[Note: To read these blogs in chronological order, begin at the end: The Journey Begins.]
When I came home from shopping today, an empty gallon water bottle was sitting in the hallway. Optimistically, I thought to myself that it was there to be recycled, but it wasn’t; it was there as Bo’s reminder.
You see, every night he fills his apnea machine with distilled water before going to bed, and many nights he says: “Remind me. I have to go to Acme to buy distilled water tomorrow.”
“There’s water in the cellar, honey. Twelve bottles,” I say automatically.
“There is? Where? I didn’t see any down there.”
“They’re on the bottom shelf,” I emphasize, resisting adding “where it’s always been.” (There’s just not enough room for a dozen or more gallon bottles in our bedroom.)
How many times have I said it? “There’s water in the cellar.” Maybe 30… 40 times?
Some things “take hold,” they penetrate Bo’s memory. But for some reason, the water simply never stays with him. I thought if I insisted that he go down and look at our supply in the cellar, it might help him to remember, but it didn’t. Maybe, I thought, if he goes to the store and buys 8 more, maybe then he’ll remember. It’s the theory we use in teaching: say, see, hear, hold, experience — internalize. So we went to the Acme and piled the cart high together. The cashier looked at us as if we were two old people building an air raid shelter. We brought it home and put it in its place with the other 12 in the cellar. But this isn’t how Alzheimer’s works.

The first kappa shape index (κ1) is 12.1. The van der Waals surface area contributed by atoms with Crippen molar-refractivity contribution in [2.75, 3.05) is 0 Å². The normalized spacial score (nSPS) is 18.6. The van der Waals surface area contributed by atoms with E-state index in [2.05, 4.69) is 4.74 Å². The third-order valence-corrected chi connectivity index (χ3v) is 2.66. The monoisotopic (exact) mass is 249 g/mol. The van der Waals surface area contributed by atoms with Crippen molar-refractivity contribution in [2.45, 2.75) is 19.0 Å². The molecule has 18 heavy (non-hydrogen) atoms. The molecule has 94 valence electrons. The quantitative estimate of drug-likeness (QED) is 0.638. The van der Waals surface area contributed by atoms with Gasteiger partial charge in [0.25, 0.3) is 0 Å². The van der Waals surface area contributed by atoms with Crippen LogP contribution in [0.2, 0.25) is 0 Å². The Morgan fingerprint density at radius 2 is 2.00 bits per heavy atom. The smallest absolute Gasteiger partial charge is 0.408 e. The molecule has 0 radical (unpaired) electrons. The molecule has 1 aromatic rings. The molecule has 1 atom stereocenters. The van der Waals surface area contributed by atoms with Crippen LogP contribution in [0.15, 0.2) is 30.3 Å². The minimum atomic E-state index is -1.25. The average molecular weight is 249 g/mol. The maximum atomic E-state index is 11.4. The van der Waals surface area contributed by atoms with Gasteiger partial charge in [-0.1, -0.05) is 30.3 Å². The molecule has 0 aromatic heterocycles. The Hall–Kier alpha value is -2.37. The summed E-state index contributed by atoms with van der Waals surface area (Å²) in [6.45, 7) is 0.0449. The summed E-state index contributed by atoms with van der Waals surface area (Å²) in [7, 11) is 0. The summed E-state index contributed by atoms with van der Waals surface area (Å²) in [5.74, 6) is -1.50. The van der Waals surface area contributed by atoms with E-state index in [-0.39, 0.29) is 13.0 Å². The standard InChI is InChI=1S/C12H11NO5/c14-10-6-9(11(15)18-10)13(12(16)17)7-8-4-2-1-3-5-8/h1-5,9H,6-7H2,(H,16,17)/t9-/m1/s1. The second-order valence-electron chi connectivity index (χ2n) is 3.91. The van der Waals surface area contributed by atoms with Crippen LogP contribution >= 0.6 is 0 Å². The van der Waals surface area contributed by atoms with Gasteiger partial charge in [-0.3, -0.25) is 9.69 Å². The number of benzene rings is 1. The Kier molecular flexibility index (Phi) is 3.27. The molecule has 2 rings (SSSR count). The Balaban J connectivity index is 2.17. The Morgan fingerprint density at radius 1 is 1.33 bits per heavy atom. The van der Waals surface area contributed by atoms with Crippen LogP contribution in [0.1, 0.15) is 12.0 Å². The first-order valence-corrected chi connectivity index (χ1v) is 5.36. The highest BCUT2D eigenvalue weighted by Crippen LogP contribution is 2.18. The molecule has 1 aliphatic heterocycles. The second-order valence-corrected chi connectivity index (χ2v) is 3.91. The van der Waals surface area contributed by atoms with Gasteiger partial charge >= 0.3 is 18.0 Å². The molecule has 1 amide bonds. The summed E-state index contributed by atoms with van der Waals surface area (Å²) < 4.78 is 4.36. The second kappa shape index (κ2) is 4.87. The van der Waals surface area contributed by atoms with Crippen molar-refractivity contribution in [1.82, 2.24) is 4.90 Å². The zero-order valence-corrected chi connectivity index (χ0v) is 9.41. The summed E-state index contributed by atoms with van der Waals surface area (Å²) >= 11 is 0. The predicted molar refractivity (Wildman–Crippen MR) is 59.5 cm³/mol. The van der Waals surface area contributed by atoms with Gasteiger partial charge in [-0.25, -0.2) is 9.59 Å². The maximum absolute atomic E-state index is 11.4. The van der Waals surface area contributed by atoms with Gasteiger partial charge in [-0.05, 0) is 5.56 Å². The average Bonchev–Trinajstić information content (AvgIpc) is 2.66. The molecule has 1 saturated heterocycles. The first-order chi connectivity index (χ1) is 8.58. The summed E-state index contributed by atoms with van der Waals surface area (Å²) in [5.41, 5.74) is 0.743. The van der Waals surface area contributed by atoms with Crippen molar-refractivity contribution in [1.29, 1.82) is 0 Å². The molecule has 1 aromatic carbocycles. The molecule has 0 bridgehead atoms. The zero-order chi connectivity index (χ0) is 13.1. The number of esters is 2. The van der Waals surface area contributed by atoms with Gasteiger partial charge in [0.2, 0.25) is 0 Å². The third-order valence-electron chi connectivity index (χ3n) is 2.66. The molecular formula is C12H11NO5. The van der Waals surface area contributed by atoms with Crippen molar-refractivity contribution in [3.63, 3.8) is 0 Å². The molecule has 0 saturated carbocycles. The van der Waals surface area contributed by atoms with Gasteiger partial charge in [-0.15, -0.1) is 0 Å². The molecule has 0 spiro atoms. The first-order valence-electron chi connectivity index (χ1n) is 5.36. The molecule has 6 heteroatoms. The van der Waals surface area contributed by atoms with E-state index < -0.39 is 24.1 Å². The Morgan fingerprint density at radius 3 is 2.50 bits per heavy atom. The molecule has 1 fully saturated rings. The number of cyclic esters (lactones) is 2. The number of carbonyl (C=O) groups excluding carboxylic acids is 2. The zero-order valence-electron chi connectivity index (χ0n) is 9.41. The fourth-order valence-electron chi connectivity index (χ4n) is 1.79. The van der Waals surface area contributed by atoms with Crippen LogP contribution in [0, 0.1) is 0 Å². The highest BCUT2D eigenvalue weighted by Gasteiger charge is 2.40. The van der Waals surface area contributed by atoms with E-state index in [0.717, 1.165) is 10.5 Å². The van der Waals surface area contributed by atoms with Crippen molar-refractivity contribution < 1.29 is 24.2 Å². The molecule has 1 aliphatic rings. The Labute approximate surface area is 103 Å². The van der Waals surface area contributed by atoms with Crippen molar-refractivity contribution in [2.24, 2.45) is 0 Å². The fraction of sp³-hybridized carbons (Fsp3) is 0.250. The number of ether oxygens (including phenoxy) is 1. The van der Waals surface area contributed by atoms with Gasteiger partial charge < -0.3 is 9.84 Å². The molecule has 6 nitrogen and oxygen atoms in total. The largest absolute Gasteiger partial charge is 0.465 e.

We have repetitive conversations about so many things: Should he mow the grass? Are the cats in or out? How is my mother? For a while, he fixated on our cars — when they are due for inspection.
A friend visited for lunch one day, then emailed me that she felt as if she had been in the movie, “50 First Dates.” That’s a good description of life with Bo. For a while I had a very difficult time not being irritated when I repeated things, but now I do it automatically, as if the subject had never come up before. My life regularly takes on a new normal.
But as I try to describe this, I have to explain that there are many things which don’t have to be repeated. We often have nearly normal days, days when it’s like before. He gets up feeling well, works on the lawn, goes to the health club. We eat lunch or dinner out, play Rummicube, watch a movie, shop together. These are my gifts. My gems to hold close and remember when the times are bad.
But tonight or tomorrow, I expect to hear: “Remind me to go to Acme…” and I’ll reply, “There’s water in the cellar.” Then he’ll say, ”There is?” ….